Saturday, April 7, 2012


In 1965, an interesting experiment began at St. Lambert Elementary School: French immersion. A year later, I started Kindergarten at that school, remaining in the French immersion stream until grade 7. I learned the French of my European teachers, which eventually made me very jealous of my teenage friend Natalie. She and her friends from the French high school could speak Quebecois French—beautiful French, proper French—and I couldn’t.
The Montreal suburb of St. Lambert was not a natural place for an Anglophone to become skilled at proper French. This traditionally-Anglophone-now-in-transition community wasn’t changing fast enough for me; I would never have learned French on the street. Fortunately, I was young enough to learn French in school… but only just. My older brother and sister were too late for French immersion.
At St. Lambert Elementary, my Kindergarten teacher spoke only French to me and my little Anglophone classmates. I can’t identify the moment at which I knew French; as far as my memory is concerned, I always understood my teacher. My strongest memory is of the other kids, because I was scared of them. But, like any child, I got used to the school scene as the years went by.
Since I didn’t know any better, it was normal for unknown adults to show up at our school every year and set us all up in desks and chairs in the gym, where we were given a series of tests. Years later I found out that these adults were from McGill University, and their annual jaunt across the river to our school was all part of their ongoing research into the bilingual education of children.
The St. Lambert experiment was a collaboration of parents, the school board, and academic experts. Throughout our childhoods, my classmates and I were the objects of great curiosity: studied, filmed, and written up. Even my relatives were curious, often asking me to “say something in French.” For a bashful child like me, that was just like Pip, in Great Expectations, being commanded by Miss Havisham to “play!”
French Immersion only lasted until Grade 6; there was no immersion program in place at Chambly County High School down the road. In my last year of high school, some classmates and I were called to the cafeteria. A couple of adults were there. They told us that they had completed their study, thanked us for participating, and gave us each a signed copy of their book: Bilingual Education of Children; The St. Lambert Experiment by W.E. Lambert and G.R. Tucker. I was thrilled to read an account of a process that I was involved in but barely remember.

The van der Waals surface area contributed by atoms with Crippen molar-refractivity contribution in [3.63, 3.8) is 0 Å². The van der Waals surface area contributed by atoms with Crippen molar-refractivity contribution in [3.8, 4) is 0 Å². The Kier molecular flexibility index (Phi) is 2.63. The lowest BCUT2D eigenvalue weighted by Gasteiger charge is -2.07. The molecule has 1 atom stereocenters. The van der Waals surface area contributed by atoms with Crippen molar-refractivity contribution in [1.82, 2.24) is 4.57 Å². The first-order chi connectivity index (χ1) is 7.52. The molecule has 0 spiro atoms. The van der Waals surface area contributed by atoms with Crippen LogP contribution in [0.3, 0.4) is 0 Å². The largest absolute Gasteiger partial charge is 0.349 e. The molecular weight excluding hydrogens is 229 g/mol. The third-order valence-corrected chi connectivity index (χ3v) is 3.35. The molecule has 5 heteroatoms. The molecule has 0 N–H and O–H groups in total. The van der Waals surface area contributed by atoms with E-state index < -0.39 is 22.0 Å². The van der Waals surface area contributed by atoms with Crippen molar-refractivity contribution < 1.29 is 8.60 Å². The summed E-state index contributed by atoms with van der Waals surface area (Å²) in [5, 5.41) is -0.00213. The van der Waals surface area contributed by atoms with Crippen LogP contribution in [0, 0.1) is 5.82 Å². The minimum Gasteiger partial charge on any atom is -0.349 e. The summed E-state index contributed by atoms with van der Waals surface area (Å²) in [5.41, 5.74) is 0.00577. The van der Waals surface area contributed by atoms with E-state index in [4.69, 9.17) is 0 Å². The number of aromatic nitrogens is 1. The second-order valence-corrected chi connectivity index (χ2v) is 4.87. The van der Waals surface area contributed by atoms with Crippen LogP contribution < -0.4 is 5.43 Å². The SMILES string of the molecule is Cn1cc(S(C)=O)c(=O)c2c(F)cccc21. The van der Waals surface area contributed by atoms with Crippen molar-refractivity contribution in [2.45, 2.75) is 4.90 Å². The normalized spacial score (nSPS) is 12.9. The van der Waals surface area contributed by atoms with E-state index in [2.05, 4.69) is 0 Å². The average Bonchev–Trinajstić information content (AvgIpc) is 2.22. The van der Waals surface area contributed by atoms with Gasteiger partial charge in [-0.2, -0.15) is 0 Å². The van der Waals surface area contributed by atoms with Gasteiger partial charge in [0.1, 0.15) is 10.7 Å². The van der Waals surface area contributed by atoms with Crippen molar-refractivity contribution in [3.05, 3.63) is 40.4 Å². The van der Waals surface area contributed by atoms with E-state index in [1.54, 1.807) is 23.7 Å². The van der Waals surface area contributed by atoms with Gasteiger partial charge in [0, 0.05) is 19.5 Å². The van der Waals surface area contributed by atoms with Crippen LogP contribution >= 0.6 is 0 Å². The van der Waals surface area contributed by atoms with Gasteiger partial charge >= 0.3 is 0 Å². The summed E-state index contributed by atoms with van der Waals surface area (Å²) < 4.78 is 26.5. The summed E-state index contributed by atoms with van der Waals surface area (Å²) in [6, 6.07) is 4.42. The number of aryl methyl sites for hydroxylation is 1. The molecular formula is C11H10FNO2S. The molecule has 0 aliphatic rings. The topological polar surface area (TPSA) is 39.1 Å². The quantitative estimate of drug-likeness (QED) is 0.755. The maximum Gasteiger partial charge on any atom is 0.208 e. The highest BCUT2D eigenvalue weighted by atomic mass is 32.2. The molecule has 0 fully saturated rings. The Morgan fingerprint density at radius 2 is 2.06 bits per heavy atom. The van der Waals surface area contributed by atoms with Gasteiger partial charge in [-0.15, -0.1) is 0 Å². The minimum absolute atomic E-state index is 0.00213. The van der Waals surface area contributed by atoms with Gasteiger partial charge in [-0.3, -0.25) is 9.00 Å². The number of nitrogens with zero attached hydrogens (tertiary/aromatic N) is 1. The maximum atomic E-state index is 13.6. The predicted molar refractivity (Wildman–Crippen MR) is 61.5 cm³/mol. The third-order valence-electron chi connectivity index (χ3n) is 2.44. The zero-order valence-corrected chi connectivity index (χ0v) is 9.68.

I didn’t know, for instance, that although by grade 4 our read-aloud French was perfect, we were still clumsy with spontaneous speech. That explains my reluctance to perform for my relatives. I made the hair-raising discovery that our testing had included questions designed to find out our attitudes toward French Canadians. Some details are best not remembered. Also hair-raising was the account of a discussion between the academic experts and Europeans about the idea of French Immersion for children. Some of the Europeans questioned it, saying “You’d be tampering with a child’s allegiances…” The academic experts were right to comment that, “These reactions reflect fundamentally different views of bilingualism…” Generally, however, the Europeans knew very well that a child could easily learn two (or more) languages at once. The experiment’s first teachers came from France and Belgium.
Knowing a second language is very enriching, and I’m grateful that I had this opportunity to learn one so easily. The result of my K-6 experimental French immersion education is that my French is good enough to speak with an adult, so long as they don’t get too philosophical. It’s wonderful to read Bonheur d’occasion in the original language, flawlessly order a “BLT, pain brun, non-griller” at the Tim Horton on the Eastern Townships Autoroute, and follow most of Bon Cop, Bad Cop without reading subtitles. Also, my bilingualism once allowed me to get a temporary, part-time receptionist job with the government at a crucial time in my life when “temporary part-time” was exactly what I needed.
My first Québécoise teacher arrived in grade 6, in my last year of French immersion. She was cool. She was young, wore pants, and told us to call her “Dianne.” High school French was vastly reduced: two hours a week in a class full of mixed abilities. But I had no complaints, because our Québécois teacher was cool. He was young, wore jeans, and told us to call him “Claude.” After the St. Lambert experiment, the French Immersion program took off and the Québécois themselves quickly moved into teaching positions… although not soon enough for me. If I’d been a few years younger, I would have had proper Quebec teachers, and learned proper French.